Abbott Elementary premiered early last December and quickly took America by storm. Who knew America needed another mockumentary to watch?
Quinta Brunson has seemingly done the impossible: she made something that everyone could look forward to on a Tuesday night. Inspired by her youth in Philadelphia, the series follows a group of teachers working hard to do right by their students at a woefully underfunded public elementary school.
Somehow, Quinta was able to take a story of an underprivileged black school and make it appealing to a white audience. And she was able to do it by sharing stories of black people without making it into some weird, after-school special, preaching what it means to be black. Instead, Quinta created a show that, yes, is about blackness, but is also about so much more than that.
In her recent interview with The New York Times, Quinta explained that this was exactly what she wanted to do with Abbott. She said,
“We’re not talking about being black all day. It’s a show about these people’s lives.”
“There have been recent sitcoms — Black-ish, Fresh Off the Boat — really good sitcoms, but my generation was starting to get tired of race as the only focal point. The white shows got to just be white, but a lot of the shows with people of color were about the color of the people and not about stories of the people. So Abbott also feels like a shift in that way.”
Now that networks are finally understanding that putting a show about PoC on a primarily white network is actually profitable, we are slowly seeing more shows that are meant for minorities, which you can tell by the way those stories are told.
Unfortunately, no matter how you cut it, television tends to be pretty segregated. Either, shows are intended for a white audience or for POC. Most of us are all too aware of how Friends was a whitewashed version of Living Single because it was seemingly inconceivable that white people could empathize with characters of color.
We are then left with your white shows and your “colored” shows. The benefit of such is that, when you have shows that are segregated, every character tends to be fleshed out. Characters who are PoC aren’t just caricatures of their race because the target audience already knows the ins and outs of their culture.
But when you have shows about PoC made for a white audience, the people creating them often feel like they have to “introduce” their culture to the audience to make it more palatable. It ends up feeling preachy, and leaves you wondering, why can’t we have a mainstream show where PoC just get to exist?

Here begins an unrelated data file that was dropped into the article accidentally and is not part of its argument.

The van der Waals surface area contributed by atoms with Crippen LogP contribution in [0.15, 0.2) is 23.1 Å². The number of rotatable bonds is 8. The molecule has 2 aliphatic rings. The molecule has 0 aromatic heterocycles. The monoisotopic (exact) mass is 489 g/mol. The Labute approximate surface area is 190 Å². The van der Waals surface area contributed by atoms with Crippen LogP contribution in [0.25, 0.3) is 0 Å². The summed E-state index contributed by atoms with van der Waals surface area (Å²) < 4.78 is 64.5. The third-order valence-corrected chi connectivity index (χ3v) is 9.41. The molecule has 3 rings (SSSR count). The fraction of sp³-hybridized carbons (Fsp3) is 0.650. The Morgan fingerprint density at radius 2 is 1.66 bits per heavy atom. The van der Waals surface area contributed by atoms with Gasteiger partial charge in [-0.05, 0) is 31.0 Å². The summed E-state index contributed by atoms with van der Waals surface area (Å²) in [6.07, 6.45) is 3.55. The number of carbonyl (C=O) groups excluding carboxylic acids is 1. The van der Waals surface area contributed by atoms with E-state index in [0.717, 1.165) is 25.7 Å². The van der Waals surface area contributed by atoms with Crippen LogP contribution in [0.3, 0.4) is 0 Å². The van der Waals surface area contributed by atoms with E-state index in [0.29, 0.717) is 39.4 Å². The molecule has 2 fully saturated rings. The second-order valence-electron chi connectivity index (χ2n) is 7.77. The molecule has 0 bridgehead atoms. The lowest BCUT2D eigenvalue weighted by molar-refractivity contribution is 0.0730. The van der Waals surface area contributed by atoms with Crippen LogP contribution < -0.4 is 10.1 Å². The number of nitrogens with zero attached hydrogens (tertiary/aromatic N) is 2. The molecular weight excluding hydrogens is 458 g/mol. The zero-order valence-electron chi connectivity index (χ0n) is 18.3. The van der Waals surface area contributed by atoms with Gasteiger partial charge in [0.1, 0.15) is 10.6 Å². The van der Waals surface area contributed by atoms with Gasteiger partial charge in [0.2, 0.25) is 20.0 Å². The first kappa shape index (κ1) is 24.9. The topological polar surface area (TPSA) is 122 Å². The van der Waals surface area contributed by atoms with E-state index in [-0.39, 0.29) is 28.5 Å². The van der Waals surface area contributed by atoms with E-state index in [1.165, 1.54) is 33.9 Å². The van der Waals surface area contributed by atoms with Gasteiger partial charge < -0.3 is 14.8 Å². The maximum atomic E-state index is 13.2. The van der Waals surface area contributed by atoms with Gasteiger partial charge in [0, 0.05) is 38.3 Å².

Instead, we often have to endure episodes that highlight trauma in our community that we don’t tend to see with white comedy shows. Black-ish, while a beloved show, is famous for its after-school style specials. When they “tackled” colorism, for example, they took a topic with a rich history and had to water it down for a 30-minute television show, failing to give a satisfying episode that actually discussed the issue at hand.
White comedy shows get to just have fun, but in almost any mainstream show with a PoC lead, the trauma inherent from being a minority is always brought in for views. In a time where you watch shows as a form of escapism, it’s disheartening to watch.
But Quinta seems to have avoided doing this altogether. No one in Abbott is boiled down to a stereotype. Rather, the characters have fun, interesting backstories that leave you wanting more. A show like Abbott makes us human in a medium where we’re often there for the development of white cis straight characters.
Thankfully, networks love to replicate success. And with Abbott Elementary being as successful as it is, it wouldn’t be surprising if we started seeing more shows like this pop up. Quinta laid the blueprint for shows that allow marginalized people to explore their identity in a way that’s not trauma-based.
Anyone can sympathize with the boss who shouldn’t be in charge, the one who is a little too over eager, or the one who is only there until the next big thing. Abbott shows its uniqueness through its comedy and the fact that they explore groups of people that we normally see as side characters is part of what makes this show so special. In doing so, Abbott Elementary is trying to be a mainstream show, not just a “black show” or “white show”. We can only hope that there will be more to come with that.